kal va-khomer -- if you think it's important in the case we've been discussing, it's even more important in this other case that I'm about to bring up! (This came up in a discussion of turning off write access to a source code branch.)

And of course there's the classic machatunnim, who are your child's parents-in-law.

Conversely, I had to explain retconning in shul a few weeks ago when it came up in a discussion of the narrative of Judah and Tamar.

So now I'm curious: What jargon have you used in a general context because it's the most precise or concise way of explaining something?
rhu: (Default)
Recently, I've found myself reaching for Talmudic terms in conversations with friends and co-workers, because there's no good English equivalent.

nafka meenah -- the practical consequence that turns an otherwise academic distinction into a question whose answer matters. (This came up in the discussion of the wording of a rule in a game, where there was an edge case where the interpretation of the rule affected the strategy of play.)

kal va-khomer -- if you think it's important in the case we've been discussing, it's even more important in this other case that I'm about to bring up! (This came up in a discussion of turning off write access to a source code branch.)

And of course there's the classic machatunnim, who are your child's parents-in-law.

Conversely, I had to explain retconning in shul a few weeks ago when it came up in a discussion of the narrative of Judah and Tamar.

So now I'm curious: What jargon have you used in a general context because it's the most precise or concise way of explaining something?
rhu: (torah)
Twice recently I've seen non-Jews writing "G-d" instead of "God". So I'm curious enough to do an informal poll (since I have a free LJ account and can't do real polls :-)

* Do you write "God" always, "G-d" always, or do you mix them?
* Why is that your practice?
* What is your religious background?
* Narf?
rhu: (torah)
Twice recently I've seen non-Jews writing "G-d" instead of "God". So I'm curious enough to do an informal poll (since I have a free LJ account and can't do real polls :-)

* Do you write "God" always, "G-d" always, or do you mix them?
* Why is that your practice?
* What is your religious background?
* Narf?
rhu: (Default)

From The New York Times "City Room" blog:

Although it would seem likely that Senator Clinton might capture the lioness’s share of voters in her stronghold state....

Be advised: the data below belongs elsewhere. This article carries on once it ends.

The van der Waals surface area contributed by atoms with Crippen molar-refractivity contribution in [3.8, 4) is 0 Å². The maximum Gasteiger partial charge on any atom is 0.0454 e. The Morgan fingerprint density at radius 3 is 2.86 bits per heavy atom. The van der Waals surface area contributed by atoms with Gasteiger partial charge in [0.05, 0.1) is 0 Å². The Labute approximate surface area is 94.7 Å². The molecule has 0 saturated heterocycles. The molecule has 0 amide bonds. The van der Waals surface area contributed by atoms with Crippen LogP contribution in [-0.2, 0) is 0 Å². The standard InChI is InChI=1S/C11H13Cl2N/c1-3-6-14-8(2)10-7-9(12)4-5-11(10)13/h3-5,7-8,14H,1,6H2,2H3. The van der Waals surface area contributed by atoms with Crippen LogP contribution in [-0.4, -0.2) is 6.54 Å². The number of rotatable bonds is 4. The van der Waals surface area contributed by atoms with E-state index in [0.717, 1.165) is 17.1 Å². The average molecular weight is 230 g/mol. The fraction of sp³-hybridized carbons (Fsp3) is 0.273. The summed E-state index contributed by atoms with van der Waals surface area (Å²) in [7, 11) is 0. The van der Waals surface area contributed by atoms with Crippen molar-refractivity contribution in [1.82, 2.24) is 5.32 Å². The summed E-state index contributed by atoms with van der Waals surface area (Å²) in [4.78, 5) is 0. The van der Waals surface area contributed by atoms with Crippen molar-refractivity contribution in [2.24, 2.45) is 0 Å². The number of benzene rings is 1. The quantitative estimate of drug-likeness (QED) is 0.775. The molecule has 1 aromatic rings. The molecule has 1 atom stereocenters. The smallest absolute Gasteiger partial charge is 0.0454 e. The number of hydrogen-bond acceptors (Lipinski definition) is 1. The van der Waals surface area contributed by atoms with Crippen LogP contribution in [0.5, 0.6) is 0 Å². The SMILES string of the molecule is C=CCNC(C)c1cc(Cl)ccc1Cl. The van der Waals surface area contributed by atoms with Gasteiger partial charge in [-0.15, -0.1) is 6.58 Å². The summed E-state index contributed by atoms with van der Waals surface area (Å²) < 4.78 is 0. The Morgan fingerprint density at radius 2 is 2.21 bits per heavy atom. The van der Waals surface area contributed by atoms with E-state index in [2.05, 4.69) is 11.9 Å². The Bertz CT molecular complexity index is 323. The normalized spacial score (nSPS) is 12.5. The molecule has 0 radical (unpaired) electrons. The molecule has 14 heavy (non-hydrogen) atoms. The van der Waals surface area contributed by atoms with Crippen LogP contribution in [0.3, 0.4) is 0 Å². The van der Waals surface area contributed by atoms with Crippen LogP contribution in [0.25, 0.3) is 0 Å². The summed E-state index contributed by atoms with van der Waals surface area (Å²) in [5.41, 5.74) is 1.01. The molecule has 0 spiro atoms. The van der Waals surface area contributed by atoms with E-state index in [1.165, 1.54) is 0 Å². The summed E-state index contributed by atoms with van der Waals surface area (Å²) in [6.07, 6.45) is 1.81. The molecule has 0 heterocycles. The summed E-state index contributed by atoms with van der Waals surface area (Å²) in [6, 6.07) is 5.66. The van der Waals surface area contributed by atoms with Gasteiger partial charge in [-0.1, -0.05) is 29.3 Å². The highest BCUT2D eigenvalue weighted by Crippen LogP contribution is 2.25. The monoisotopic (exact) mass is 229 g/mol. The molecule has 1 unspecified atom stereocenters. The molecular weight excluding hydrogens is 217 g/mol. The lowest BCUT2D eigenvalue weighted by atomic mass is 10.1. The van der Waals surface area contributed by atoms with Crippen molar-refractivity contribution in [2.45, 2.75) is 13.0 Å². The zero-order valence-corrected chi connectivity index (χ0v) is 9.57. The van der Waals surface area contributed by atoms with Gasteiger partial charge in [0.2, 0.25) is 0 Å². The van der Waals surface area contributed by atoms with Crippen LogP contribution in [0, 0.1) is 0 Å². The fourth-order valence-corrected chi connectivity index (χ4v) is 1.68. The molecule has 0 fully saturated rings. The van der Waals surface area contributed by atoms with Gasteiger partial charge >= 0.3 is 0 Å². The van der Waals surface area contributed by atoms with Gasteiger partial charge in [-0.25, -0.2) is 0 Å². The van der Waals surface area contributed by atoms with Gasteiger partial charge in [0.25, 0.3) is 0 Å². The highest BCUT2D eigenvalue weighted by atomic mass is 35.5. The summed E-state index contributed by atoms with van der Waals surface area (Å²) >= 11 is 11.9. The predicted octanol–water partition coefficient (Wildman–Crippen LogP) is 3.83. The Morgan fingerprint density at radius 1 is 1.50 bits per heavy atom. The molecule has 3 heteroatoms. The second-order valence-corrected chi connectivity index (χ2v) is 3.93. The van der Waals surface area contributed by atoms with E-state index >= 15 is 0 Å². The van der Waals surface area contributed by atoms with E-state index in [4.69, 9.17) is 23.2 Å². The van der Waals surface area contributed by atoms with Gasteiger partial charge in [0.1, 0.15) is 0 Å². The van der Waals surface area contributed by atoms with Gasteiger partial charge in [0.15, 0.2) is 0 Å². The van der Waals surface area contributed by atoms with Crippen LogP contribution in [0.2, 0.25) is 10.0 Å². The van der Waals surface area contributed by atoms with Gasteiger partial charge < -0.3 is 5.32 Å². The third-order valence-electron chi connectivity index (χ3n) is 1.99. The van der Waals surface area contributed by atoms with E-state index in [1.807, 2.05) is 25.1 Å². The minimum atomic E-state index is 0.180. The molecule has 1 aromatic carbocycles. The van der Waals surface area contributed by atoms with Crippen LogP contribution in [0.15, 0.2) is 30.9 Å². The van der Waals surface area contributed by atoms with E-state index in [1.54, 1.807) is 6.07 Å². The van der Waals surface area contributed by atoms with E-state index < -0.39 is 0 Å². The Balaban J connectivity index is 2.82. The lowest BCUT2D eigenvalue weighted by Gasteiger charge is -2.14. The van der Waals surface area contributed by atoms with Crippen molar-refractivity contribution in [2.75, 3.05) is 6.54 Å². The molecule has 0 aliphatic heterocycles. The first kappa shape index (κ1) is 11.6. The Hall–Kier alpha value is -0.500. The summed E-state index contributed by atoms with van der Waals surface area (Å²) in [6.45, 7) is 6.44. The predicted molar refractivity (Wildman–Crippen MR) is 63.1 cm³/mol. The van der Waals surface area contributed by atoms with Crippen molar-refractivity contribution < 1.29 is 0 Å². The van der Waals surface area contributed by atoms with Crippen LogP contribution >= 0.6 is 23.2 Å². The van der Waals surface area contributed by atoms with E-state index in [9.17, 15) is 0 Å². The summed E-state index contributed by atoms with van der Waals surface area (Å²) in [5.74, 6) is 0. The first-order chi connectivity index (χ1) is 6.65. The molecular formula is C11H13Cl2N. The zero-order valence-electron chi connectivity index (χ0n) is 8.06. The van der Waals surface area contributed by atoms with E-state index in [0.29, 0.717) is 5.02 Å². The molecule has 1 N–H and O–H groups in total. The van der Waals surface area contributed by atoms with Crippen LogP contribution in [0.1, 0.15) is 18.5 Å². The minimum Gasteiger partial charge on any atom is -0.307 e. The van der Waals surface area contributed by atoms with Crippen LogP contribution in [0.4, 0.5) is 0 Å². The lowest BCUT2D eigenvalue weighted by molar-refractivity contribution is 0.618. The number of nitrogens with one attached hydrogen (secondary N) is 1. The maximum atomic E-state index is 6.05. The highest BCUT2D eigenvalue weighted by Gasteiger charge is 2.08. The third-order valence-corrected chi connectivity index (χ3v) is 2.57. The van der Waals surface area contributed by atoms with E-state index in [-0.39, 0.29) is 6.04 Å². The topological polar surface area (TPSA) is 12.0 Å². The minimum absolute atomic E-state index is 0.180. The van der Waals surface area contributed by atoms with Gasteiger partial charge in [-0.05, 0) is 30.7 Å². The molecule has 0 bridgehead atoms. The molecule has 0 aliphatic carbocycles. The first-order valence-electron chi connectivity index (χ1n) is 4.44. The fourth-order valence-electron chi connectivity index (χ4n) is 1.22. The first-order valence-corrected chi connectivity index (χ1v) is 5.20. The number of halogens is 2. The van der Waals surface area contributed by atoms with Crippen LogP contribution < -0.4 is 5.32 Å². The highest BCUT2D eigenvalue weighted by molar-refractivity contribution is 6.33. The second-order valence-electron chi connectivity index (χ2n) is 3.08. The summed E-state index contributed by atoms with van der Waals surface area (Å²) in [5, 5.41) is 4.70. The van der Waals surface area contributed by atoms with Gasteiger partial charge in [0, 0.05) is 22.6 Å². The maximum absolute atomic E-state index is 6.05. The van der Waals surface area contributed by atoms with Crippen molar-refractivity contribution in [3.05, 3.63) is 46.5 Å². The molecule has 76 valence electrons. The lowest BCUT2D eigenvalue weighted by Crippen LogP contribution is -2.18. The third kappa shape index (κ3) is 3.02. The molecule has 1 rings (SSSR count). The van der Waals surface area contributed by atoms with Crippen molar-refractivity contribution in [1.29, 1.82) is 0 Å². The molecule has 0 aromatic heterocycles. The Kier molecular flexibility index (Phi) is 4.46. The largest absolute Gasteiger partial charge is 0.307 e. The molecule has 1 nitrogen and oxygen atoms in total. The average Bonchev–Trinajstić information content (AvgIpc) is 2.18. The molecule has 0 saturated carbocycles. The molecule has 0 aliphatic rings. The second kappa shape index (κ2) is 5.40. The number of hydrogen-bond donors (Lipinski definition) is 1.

OK, so it might seem weird at first blush to award Mrs. Clinton the "lion's" share, but the whole point of the idiom is that the lion, who hasn't done much in the way of hunting, gets first pick at the carcass and the largest portion, while the lioness, who has actually felled the prey, has to wait for the leftovers.

Or maybe the Times is subtly trying to say that they expect Sen. Obama to win New York even though Sen. Clinton deserves it....

ETA: I posted the same comment on the blog entry there, and they have now changed the wording to "... capture the larger share ..." (12:36pm)

rhu: (Default)

From The New York Times "City Room" blog:

Although it would seem likely that Senator Clinton might capture the lioness’s share of voters in her stronghold state....

OK, so it might seem weird at first blush to award Mrs. Clinton the "lion's" share, but the whole point of the idiom is that the lion, who hasn't done much in the way of hunting, gets first pick at the carcass and the largest portion, while the lioness, who has actually felled the prey, has to wait for the leftovers.

Or maybe the Times is subtly trying to say that they expect Sen. Obama to win New York even though Sen. Clinton deserves it....

ETA: I posted the same comment on the blog entry there, and they have now changed the wording to "... capture the larger share ..." (12:36pm)

Asbesto?

Aug. 9th, 2007 10:29 am
rhu: (Default)
“It was part of the process to ensure that the asbestos are safely removed.” (Newton mayoral spokesman Jeremy Solomon)

Asbesto?

Aug. 9th, 2007 10:29 am
rhu: (Default)
“It was part of the process to ensure that the asbestos are safely removed.” (Newton mayoral spokesman Jeremy Solomon)

Profile

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Andrew M. Greene

January 2013